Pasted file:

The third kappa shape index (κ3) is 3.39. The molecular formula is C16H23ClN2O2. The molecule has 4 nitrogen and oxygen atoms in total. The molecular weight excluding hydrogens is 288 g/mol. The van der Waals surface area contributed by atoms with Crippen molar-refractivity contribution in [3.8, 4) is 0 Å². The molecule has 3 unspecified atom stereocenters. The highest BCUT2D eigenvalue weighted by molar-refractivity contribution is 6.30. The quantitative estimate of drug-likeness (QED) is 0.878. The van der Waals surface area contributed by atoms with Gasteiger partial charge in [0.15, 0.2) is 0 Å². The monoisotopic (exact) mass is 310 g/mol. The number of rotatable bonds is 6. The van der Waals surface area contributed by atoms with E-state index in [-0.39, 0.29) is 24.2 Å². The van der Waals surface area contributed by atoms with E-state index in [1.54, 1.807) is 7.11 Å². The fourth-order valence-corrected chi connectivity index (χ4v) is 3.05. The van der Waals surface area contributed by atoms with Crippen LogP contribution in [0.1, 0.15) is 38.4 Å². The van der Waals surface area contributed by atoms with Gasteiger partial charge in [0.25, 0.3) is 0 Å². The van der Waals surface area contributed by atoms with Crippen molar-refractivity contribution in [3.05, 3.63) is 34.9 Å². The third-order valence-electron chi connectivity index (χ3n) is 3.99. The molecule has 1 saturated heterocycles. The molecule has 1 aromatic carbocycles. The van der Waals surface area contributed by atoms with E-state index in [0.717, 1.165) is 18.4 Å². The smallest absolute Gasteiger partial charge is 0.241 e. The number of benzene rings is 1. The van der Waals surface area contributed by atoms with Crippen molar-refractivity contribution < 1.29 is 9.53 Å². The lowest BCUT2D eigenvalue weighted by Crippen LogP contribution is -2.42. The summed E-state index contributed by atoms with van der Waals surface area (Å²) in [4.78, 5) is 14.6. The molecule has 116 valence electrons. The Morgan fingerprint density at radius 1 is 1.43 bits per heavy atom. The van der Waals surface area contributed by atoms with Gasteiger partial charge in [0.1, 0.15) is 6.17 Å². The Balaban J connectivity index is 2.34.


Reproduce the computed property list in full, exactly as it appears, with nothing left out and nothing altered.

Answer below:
The third kappa shape index (κ3) is 3.39. The molecular formula is C16H23ClN2O2. The molecule has 4 nitrogen and oxygen atoms in total. The molecular weight excluding hydrogens is 288 g/mol. The van der Waals surface area contributed by atoms with Crippen molar-refractivity contribution in [3.8, 4) is 0 Å². The molecule has 3 unspecified atom stereocenters. The highest BCUT2D eigenvalue weighted by molar-refractivity contribution is 6.30. The quantitative estimate of drug-likeness (QED) is 0.878. The van der Waals surface area contributed by atoms with Gasteiger partial charge in [0.15, 0.2) is 0 Å². The monoisotopic (exact) mass is 310 g/mol. The number of rotatable bonds is 6. The van der Waals surface area contributed by atoms with E-state index in [-0.39, 0.29) is 24.2 Å². The van der Waals surface area contributed by atoms with E-state index in [1.54, 1.807) is 7.11 Å². The fourth-order valence-corrected chi connectivity index (χ4v) is 3.05. The van der Waals surface area contributed by atoms with Crippen LogP contribution in [0.1, 0.15) is 38.4 Å². The van der Waals surface area contributed by atoms with Gasteiger partial charge in [0.25, 0.3) is 0 Å². The van der Waals surface area contributed by atoms with Crippen molar-refractivity contribution in [3.05, 3.63) is 34.9 Å². The third-order valence-electron chi connectivity index (χ3n) is 3.99. The molecule has 1 saturated heterocycles. The molecule has 1 aromatic carbocycles. The van der Waals surface area contributed by atoms with E-state index in [0.717, 1.165) is 18.4 Å². The smallest absolute Gasteiger partial charge is 0.241 e. The number of benzene rings is 1. The van der Waals surface area contributed by atoms with Crippen molar-refractivity contribution < 1.29 is 9.53 Å². The lowest BCUT2D eigenvalue weighted by Crippen LogP contribution is -2.42. The summed E-state index contributed by atoms with van der Waals surface area (Å²) in [4.78, 5) is 14.6. The molecule has 116 valence electrons. The Morgan fingerprint density at radius 1 is 1.43 bits per heavy atom. The van der Waals surface area contributed by atoms with Gasteiger partial charge in [0.1, 0.15) is 6.17 Å². The Balaban J connectivity index is 2.34.